The UAE is the most expensive country in the GCC for education, according to figures that also show fees highest in the Emirates for UK and Indian schools operating in the region.
Cost of Living Reports Middle East (CLR) found average school fees across all curriculums in the UAE as of Q4, 2013 were $10,250 a year, with the fees ranging from an average $2,263 for Kindergarten students to $18,237.25 for Year 12.
This was closely followed by Oman with average schools fees of $10,105, Saudi ($8,652), Kuwait ($8,461), Qatar ($8,3123) and Bahrain ($7,242).
In Oman fees ranged from an average $6,023 for Kindergarten to $14,186.25 for Year 12, with the range in Saudi $3,048 to $14,257, Kuwait ($5,283 to $11,638), Qatar ($3,473 to $13,152) and Bahrain ($3,696 to $10,788).
CLR said high school fees in the UAE – the fourth most expensive in the world for expats - were the result of high demand and restricted supply, forcing 87 percent of employees to spend more than their company allowance on school fees.
Citing a WhichSchoolAdvisor.com survey, it said some expats were spending up to 30 percent of their annual income on school fees if at least two children were at school.
However, it warned the cost will affect the type of occupations the UAE was able to hire from abroad. “If education is too expensive we will see that the UAE will be less likely to attract middle and senior management positions, because these people have families and may not want to educate their children in an expensive, not necessarily better, educational system,” it said.
The CLR report found the Indian curriculum had the highest increase in applications, with Indian schools in Abu Dhabi receiving more than three times as many applications as they had places and turning away “hundreds of children”.
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Compounding the issue, Abu Dhabi limited class sizes at some schools to 25 students in lower grades and 30 in middle and high school classes.
According to the report, US curriculum schools were by far the most expensive across the GCC with average annual fees of $12,020 a year and fees as high as $26,235 a year for Year 12 studies in Bahrain.
The lowest school fees were schools using an Indian curriculum at an average $2,342.67 a year. UK curriculum school fees were $9,819 on average and International curriculum schools were $11,166.34 a year.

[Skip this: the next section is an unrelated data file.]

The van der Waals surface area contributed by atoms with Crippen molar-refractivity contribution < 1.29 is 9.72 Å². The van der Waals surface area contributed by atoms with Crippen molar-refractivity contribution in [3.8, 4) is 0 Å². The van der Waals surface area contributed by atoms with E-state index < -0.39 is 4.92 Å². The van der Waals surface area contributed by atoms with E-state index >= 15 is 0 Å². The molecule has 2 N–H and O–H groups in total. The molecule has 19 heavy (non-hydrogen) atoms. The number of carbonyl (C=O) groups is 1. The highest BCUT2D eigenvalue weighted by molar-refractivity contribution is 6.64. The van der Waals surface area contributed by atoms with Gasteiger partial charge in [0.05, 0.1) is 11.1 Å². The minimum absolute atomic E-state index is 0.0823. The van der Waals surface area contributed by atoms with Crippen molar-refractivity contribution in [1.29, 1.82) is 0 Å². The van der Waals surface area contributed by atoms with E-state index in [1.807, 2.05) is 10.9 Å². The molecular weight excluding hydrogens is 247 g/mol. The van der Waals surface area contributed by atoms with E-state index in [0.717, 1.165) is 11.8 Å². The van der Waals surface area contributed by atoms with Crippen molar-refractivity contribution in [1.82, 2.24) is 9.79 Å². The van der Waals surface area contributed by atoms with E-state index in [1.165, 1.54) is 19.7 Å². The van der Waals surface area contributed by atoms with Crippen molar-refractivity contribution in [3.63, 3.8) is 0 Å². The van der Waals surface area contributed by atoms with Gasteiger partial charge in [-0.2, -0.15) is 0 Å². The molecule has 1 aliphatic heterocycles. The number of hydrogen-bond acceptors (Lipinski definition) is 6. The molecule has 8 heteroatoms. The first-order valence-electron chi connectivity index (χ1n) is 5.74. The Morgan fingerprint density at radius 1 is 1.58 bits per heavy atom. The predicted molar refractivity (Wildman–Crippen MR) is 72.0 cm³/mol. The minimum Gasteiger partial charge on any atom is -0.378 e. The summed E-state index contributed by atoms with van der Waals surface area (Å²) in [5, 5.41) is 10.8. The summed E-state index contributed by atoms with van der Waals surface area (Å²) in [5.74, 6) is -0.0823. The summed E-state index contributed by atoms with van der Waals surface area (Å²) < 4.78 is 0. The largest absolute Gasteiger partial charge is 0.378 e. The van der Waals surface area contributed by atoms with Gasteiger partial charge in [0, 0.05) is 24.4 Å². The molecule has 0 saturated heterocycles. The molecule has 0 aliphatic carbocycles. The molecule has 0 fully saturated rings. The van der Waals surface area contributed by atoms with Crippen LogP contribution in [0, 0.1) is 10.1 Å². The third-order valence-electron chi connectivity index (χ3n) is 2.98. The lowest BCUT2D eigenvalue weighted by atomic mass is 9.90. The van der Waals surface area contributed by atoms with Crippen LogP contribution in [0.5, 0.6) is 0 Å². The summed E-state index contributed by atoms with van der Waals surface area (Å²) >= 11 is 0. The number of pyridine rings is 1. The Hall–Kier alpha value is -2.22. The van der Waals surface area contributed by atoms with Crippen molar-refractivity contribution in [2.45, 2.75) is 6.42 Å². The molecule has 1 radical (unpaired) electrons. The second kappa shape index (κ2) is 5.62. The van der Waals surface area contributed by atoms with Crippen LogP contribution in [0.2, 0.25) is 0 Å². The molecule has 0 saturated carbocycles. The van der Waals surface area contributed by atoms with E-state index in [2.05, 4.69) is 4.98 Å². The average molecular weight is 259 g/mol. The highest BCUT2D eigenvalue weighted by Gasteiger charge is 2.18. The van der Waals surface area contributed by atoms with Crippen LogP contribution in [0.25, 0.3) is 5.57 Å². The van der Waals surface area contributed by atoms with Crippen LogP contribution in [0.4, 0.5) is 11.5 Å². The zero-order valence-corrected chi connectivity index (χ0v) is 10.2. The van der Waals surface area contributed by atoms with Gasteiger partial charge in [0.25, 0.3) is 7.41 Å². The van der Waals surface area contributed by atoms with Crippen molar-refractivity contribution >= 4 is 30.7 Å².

However, the report showed this varied between GCC countries, with US schools fees $8,752 in Qatar but $16,761 in Bahrain. For UK schools it varied from an average $3,744 in Bahrain to $13,416 in Oman, while Indian schools were $6,001 a year in the UAE compared to $709 in Saudi.
Only international schools fees were relatively consistent, though Bahrain came in cheapest at $7,579 a year.
CLR head of operations Nicholas Nice said a lot of big US universities were opening braches in the Qatar, which could be an incentive for reducing prices at high school level, while Bahrain only had one or two schools teaching the US curriculum so costs were higher.
He said the high cost of Indian schools in the UAE was a stand out figure and was both the result of authorities closing some schools in Abu Dhabi in 2013 and the reduction in class sizes, leaving a pool of unmet demand.
The report found overall enrolment in private schools was highest in Dubai at 87.8 percent of 218,000 registered students, followed by 58 percent of the 305,000 students Abu Dhabi. Of this, nationals accounted for 55 percent and 30 percent of the totals respectively.
Meanwhile, in Saudi 75.6 percent of nationals attended public schools with only 9.6 percent in private schooling. In Kuwait, nationals accounted for 56.7 percent of all public school enrolments and only 9.4 percent of private school students.
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However, Nice said in terms of expats attending public schools, Qatar ranked first with 18.6 percent, followed by the UAE with 9.6 percent.
“This goes hand in hand with what we have been observing over the past few years, which is that education in Qatar and the UAE is most expensive across the GCC on average,” he said.
He said expats in Qatar and the UAE were also most likely to obtain schooling benefits from their employer, with a survey showing 57 percent of UAE expats received schooling benefits for two or more children. “The percentages where much less in other GCC countries like Bahrain, Oman and Kuwait, with a combined average of only 32 percent,” he said.
Nice said the GCC on was expected to witness a 20 percent increase in enrollment rates by 2020, with the steepest growth forecast for Qatar and the UAE, mainly due to the influx of expat employees they’re expecting for the 2022 World Cup and Expo 2020 preparations, respectively.
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